I have to admit, I soured quite a bit on Call of Duty as the years went by (and the price went up) but after being thoroughly impressed by 2019’s rebooted Modern Warfare, I was quite looking forward to getting stuck in to some over the top “AAA” shooty bang action.
The game doesn’t actually release until October 28th, but committed and dedicated Call of Duty diehards can preorder the game and get access to play the campaign element of the package a whole week early. So, let’s get Task Force 141 assembled and take on those pesky global terrorists all over again in this spoiler free XboxEra review of Call of Duty: Modern Warfare II’s campaign.
The Gang’s All Here
Set three years after the events of the previous game, Modern Warfare II puts us boots on the ground with the usual suspects – Ghost, Soap, Gaz and of course, the immutable Captain “best facial hair in gaming” Price. Some other characters return, including intelligence operative Kate Laswell and Farah, the freedom fighter from Modern Warfare 2019, who gets a sizeable cameo in one mission. The private military group known as Shadow Company also gets featured a fair bit and – hey it’s that guy from 24 – also known as Captain Shephard.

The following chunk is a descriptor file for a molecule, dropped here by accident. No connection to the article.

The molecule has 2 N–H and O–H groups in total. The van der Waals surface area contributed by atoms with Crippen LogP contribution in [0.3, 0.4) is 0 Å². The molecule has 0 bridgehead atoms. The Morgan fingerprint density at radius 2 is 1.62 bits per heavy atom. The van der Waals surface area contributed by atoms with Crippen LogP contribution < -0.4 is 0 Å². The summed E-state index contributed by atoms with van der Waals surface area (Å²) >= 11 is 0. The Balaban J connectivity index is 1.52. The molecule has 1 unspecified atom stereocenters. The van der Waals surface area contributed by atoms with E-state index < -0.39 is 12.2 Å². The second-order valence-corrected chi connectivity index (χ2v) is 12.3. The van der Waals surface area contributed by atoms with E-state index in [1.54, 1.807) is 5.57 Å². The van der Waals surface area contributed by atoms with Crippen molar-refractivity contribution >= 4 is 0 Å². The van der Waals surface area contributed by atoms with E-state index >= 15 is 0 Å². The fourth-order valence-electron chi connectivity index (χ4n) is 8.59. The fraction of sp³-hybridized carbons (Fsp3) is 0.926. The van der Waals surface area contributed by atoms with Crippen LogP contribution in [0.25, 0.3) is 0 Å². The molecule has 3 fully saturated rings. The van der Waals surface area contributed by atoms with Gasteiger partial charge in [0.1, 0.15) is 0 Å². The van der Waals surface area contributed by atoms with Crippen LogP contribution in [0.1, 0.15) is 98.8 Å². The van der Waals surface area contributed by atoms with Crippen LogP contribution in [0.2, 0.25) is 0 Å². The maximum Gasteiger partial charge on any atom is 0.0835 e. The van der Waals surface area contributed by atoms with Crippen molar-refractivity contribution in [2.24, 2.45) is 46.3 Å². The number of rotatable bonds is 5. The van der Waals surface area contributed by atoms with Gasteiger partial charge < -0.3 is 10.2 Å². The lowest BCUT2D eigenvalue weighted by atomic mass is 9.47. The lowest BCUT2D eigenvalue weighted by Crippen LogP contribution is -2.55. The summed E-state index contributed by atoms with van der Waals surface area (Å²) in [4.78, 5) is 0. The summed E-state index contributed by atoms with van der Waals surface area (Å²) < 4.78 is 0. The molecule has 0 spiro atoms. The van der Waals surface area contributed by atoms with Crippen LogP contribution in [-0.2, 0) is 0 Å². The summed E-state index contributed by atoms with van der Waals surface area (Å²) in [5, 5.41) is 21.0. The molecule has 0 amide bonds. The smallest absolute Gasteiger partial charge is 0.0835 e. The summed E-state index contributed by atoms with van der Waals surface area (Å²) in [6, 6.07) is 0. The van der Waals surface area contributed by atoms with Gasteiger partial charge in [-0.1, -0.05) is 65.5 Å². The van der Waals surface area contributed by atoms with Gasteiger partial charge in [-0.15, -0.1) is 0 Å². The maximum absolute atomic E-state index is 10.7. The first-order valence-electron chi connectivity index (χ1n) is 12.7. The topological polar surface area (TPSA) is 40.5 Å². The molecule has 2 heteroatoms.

The game also takes the opportunity to introduce some new characters, including Alejandro, a member of the Mexican Special Forces, and in a nice twist actually offers occasional conversation options (all optional) during gameplay to flesh out these characters and provide some occasionally amusing, but often awful banter and bravado during the games quieter moments.
As I mentioned, I won’t spoil the story here, such as it is, but suffice to say, bad guys have several stolen American missiles, many lives at stake, set off around the globe at breakneck pace until we stop them. Naturally, you can expect a plethora of plot twists on the way. The game does take itself a bit too seriously, leading to my eyes rolling firmly into the back of my head at several points throughout the game – but if you can switch your brain off and just go along for the ride, I’m fairly confident you’ll have a fun time.
Task Force on Tour
One benefit of having a globe-spanning terrorist plot is of course, plenty of excuses for unique locales and crazy set-pieces. The game features 17 missions in total, taking us from the middle east, Mexico, Spain, the USA and even one of my favourite haunts, Amsterdam.